This year we had overflow. We immediately stopped using all water and toilet. We phoned to have it emptied but the company told us it’ll be full again in a week – the problem was all over Waitakere. He was so busy, he said, and the problem was water table and overland flow. The water table was above the outflow ! We took immediate remedial action, with neighbours cooperation, and fortunately had our second property we could use in the mean time.

    It won’t happen again – we have diverted the huge amount of storm water we get from above us.

  9. Malcolm Miller says:

    Good on you Bobbie for having the correct information. All I see is a selective memory from other parties to suit their own agenda

  10. Well good on you Bobbie, for taking good care of your septic tank. If everyone at Piha did so there would be clean waterways and lagoons. So Malcolm, I don’t understand your jibes about “selective memory” and “own agenda”. We heard last night that the “Living Lagoons” programme, offering assessments of septic tanks, will be looking for malfunctions, including leaks. That’s why they sometimes put dye through septic tanks. The facts here are that malfunctioning septic tanks on private property are polluting waterways on public land that the public wants to swim in. It’s not useful or fair pointing the finger at Council. Everyone, residents and Council has to work together to solve the problem. Thankfully, lots of people can see the sense in that.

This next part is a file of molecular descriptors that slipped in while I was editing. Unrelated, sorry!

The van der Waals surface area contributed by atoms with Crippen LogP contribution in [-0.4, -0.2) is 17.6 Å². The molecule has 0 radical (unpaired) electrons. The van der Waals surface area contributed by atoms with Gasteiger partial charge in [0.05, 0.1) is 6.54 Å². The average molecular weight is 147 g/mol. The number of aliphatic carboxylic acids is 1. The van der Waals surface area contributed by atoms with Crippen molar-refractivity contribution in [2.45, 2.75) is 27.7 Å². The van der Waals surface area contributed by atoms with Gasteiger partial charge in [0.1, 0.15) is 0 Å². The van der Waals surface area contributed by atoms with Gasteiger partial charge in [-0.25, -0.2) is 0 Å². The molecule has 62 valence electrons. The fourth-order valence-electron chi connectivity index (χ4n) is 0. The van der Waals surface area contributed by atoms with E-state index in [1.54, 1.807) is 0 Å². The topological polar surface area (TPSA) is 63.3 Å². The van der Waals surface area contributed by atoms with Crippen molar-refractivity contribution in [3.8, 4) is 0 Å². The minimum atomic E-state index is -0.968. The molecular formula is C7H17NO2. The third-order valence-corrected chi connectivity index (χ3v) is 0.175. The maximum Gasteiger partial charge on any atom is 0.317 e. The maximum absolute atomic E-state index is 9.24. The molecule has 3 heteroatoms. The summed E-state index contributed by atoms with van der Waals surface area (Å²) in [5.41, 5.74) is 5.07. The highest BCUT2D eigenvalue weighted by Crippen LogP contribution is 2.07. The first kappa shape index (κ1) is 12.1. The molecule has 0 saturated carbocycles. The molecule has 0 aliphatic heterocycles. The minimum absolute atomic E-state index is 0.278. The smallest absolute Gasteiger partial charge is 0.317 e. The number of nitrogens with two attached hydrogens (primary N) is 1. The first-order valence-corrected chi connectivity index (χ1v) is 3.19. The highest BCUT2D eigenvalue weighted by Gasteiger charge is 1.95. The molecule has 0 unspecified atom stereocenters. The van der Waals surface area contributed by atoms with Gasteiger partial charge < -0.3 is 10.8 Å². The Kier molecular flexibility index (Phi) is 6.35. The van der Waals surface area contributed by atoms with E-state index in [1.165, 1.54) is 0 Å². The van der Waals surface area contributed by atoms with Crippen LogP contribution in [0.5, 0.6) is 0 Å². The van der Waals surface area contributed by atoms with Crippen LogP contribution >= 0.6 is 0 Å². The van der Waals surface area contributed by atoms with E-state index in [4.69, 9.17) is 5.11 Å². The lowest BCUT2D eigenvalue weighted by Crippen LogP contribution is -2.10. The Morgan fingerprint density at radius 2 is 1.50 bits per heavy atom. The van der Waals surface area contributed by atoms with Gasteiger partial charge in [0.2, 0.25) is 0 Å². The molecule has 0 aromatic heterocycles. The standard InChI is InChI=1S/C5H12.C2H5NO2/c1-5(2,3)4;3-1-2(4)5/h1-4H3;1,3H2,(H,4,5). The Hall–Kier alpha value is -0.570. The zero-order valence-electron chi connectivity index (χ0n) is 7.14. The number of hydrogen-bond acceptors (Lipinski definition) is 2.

Sandra Coney
    Chair WRLB

  11. Malcolm Miller says:

    So it has not been proven there is any leaks, my whole point is the tanks should be emptied well before Xmas and more frequent. The Council takes approximately $600 from the rate payers over three years. A single empty costs approximately $300, what has the money being used for?

  12. Bobbie Carroll says:

    The point being Sandra is the ‘water table’ and ‘storm water’ . . . both increasing problems with the change in the nature of rain we are experiencing now. More tropical – very heavy torrential downpours. Those in the valley are experiencing far more overland water from up the hill than ever before.

  13. Except there has been no rain between Christmas and now, so if it isn’t stormwater flow, how do you think the lagoon got polluted in the last couple of weeks?

  14. Malcolm Miller says:

    Overflow from tanks that weren’t emptied before Xmas, and it can take months for the overflow to reach the stream when it filters through the soil